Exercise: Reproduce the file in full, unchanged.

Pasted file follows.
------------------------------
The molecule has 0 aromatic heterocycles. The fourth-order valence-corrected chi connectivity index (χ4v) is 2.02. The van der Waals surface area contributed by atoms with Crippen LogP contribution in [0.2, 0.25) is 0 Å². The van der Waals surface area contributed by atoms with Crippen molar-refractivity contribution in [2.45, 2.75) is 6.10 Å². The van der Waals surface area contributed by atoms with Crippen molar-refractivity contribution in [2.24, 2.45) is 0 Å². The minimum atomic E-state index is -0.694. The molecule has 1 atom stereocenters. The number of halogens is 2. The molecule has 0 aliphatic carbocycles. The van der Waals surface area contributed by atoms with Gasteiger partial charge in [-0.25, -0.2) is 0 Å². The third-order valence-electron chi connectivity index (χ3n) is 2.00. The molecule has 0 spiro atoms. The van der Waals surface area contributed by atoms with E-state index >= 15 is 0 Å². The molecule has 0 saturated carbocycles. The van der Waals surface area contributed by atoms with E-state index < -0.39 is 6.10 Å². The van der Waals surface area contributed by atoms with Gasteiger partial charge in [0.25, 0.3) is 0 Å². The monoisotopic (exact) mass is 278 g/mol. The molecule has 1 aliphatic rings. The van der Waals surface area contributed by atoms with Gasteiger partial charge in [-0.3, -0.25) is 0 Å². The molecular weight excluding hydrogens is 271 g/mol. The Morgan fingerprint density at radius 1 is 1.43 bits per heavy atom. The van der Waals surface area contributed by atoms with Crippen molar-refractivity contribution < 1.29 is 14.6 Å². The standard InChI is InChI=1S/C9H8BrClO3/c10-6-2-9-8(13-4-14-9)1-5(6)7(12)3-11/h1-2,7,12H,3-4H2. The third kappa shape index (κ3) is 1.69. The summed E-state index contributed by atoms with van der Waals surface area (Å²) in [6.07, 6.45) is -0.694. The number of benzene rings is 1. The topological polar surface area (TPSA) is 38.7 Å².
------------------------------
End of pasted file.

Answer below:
The molecule has 0 aromatic heterocycles. The fourth-order valence-corrected chi connectivity index (χ4v) is 2.02. The van der Waals surface area contributed by atoms with Crippen LogP contribution in [0.2, 0.25) is 0 Å². The van der Waals surface area contributed by atoms with Crippen molar-refractivity contribution in [2.45, 2.75) is 6.10 Å². The van der Waals surface area contributed by atoms with Crippen molar-refractivity contribution in [2.24, 2.45) is 0 Å². The minimum atomic E-state index is -0.694. The molecule has 1 atom stereocenters. The number of halogens is 2. The molecule has 0 aliphatic carbocycles. The van der Waals surface area contributed by atoms with Gasteiger partial charge in [-0.25, -0.2) is 0 Å². The third-order valence-electron chi connectivity index (χ3n) is 2.00. The molecule has 0 spiro atoms. The van der Waals surface area contributed by atoms with E-state index >= 15 is 0 Å². The molecule has 0 saturated carbocycles. The van der Waals surface area contributed by atoms with E-state index < -0.39 is 6.10 Å². The van der Waals surface area contributed by atoms with Gasteiger partial charge in [0.25, 0.3) is 0 Å². The monoisotopic (exact) mass is 278 g/mol. The molecule has 1 aliphatic rings. The van der Waals surface area contributed by atoms with Gasteiger partial charge in [-0.3, -0.25) is 0 Å². The molecular weight excluding hydrogens is 271 g/mol. The Morgan fingerprint density at radius 1 is 1.43 bits per heavy atom. The van der Waals surface area contributed by atoms with Crippen molar-refractivity contribution < 1.29 is 14.6 Å². The standard InChI is InChI=1S/C9H8BrClO3/c10-6-2-9-8(13-4-14-9)1-5(6)7(12)3-11/h1-2,7,12H,3-4H2. The third kappa shape index (κ3) is 1.69. The summed E-state index contributed by atoms with van der Waals surface area (Å²) in [6.07, 6.45) is -0.694. The number of benzene rings is 1. The topological polar surface area (TPSA) is 38.7 Å².